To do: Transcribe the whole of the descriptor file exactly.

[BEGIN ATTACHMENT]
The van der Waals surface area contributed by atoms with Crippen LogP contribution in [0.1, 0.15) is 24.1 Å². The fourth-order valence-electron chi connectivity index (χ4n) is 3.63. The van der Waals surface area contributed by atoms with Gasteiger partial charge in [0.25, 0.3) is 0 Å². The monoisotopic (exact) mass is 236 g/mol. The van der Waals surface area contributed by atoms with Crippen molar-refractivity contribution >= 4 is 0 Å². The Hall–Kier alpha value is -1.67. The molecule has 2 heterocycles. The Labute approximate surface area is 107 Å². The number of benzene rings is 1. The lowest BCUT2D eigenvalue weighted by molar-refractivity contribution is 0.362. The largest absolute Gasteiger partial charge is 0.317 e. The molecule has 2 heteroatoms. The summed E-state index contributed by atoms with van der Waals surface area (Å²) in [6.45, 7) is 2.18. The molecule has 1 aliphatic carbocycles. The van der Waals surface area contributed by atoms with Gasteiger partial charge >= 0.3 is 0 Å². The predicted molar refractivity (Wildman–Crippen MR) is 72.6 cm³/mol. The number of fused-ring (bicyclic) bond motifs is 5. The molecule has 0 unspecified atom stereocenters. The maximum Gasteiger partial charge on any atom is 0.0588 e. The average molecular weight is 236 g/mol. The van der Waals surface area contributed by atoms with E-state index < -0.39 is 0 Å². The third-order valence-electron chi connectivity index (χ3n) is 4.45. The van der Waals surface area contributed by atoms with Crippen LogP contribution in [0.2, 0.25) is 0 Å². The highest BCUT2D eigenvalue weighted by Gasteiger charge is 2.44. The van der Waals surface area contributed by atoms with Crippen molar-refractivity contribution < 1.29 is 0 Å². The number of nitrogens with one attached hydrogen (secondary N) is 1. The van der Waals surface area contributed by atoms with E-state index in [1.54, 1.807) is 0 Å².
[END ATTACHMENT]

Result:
The van der Waals surface area contributed by atoms with Crippen LogP contribution in [0.1, 0.15) is 24.1 Å². The fourth-order valence-electron chi connectivity index (χ4n) is 3.63. The van der Waals surface area contributed by atoms with Gasteiger partial charge in [0.25, 0.3) is 0 Å². The monoisotopic (exact) mass is 236 g/mol. The van der Waals surface area contributed by atoms with Crippen molar-refractivity contribution >= 4 is 0 Å². The Hall–Kier alpha value is -1.67. The molecule has 2 heterocycles. The Labute approximate surface area is 107 Å². The number of benzene rings is 1. The lowest BCUT2D eigenvalue weighted by molar-refractivity contribution is 0.362. The largest absolute Gasteiger partial charge is 0.317 e. The molecule has 2 heteroatoms. The summed E-state index contributed by atoms with van der Waals surface area (Å²) in [6.45, 7) is 2.18. The molecule has 1 aliphatic carbocycles. The van der Waals surface area contributed by atoms with Gasteiger partial charge >= 0.3 is 0 Å². The predicted molar refractivity (Wildman–Crippen MR) is 72.6 cm³/mol. The number of fused-ring (bicyclic) bond motifs is 5. The molecule has 0 unspecified atom stereocenters. The maximum Gasteiger partial charge on any atom is 0.0588 e. The average molecular weight is 236 g/mol. The van der Waals surface area contributed by atoms with E-state index < -0.39 is 0 Å². The third-order valence-electron chi connectivity index (χ3n) is 4.45. The van der Waals surface area contributed by atoms with Crippen LogP contribution in [0.2, 0.25) is 0 Å². The highest BCUT2D eigenvalue weighted by Gasteiger charge is 2.44. The van der Waals surface area contributed by atoms with Crippen molar-refractivity contribution < 1.29 is 0 Å². The number of nitrogens with one attached hydrogen (secondary N) is 1. The van der Waals surface area contributed by atoms with E-state index in [1.54, 1.807) is 0 Å².